GIPHY

When You Get A Call About Last Week’s Dicamba Application…

Welcome to June, where that nice summer breeze is… hopefully void of dicamba.

It’s the time of year when farmers will be out spraying the notorious weed killer while simultaneously crossing their fingers that neighboring producers don’t come at them with pitchforks in the case of drift damage.

At least that’s been the way June has played out since the Xtend trait saw its first widespread use in 2016.

The Office of Inspector General (OIG) decided to kick off this year’s dicamba season with a bang too. The agency released their rather salty report on their findings from an investigation into the EPA’s renewal of the dicamba herbicide label back in 2018.

The OIG found that senior EPA officials at the time overstepped their bounds and intentionally manipulated the scientific review process. In fact, many of the staff scientists wouldn’t even sign off on the final reports made for that renewal decision. In its estimation, bypassing the standard scientific process is what caused the legal debacle with the Ninth Circuit in 2020.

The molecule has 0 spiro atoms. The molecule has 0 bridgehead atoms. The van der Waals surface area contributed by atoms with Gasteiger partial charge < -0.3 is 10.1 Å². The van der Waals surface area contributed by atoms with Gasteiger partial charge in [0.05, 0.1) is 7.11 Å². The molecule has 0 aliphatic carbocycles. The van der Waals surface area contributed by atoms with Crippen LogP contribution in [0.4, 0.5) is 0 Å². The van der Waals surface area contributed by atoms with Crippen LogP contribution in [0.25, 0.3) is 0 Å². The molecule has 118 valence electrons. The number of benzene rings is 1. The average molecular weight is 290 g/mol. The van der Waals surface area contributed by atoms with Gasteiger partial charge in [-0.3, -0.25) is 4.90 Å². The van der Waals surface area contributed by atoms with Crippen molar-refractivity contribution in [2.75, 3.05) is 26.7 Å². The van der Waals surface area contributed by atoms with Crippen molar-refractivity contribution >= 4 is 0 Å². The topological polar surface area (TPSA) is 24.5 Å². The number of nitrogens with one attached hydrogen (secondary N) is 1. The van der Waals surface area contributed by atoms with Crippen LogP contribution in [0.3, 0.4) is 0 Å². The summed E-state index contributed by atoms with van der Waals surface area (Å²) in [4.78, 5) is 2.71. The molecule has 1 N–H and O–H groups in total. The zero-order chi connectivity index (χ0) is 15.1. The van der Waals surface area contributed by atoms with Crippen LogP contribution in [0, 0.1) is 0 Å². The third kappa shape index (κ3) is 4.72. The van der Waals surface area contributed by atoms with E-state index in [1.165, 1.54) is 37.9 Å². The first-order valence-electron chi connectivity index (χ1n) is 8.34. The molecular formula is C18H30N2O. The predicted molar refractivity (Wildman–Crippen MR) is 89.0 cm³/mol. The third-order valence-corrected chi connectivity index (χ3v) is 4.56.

Worth noting: The OIG has said that during the initial registrations of dicamba, initial assessments from staff scientists were excluded to “address stakeholder risks.” Lines may have been crossed – allowing for political interference in what was supposed to be a fully scientific process –  and EPA senior officials promise to not repeat those errors.

While we are here: Lawsuits continue to mount for Bayer and BASF over damage attributed to in-season use of dicamba. Two new high-profile suits have been filed recently by a Texas grape farmer and an Arkansas honey farm. And those come as the two companies are working to appeal a jury verdict that granted $265 million to a Missouri peach farm over damages.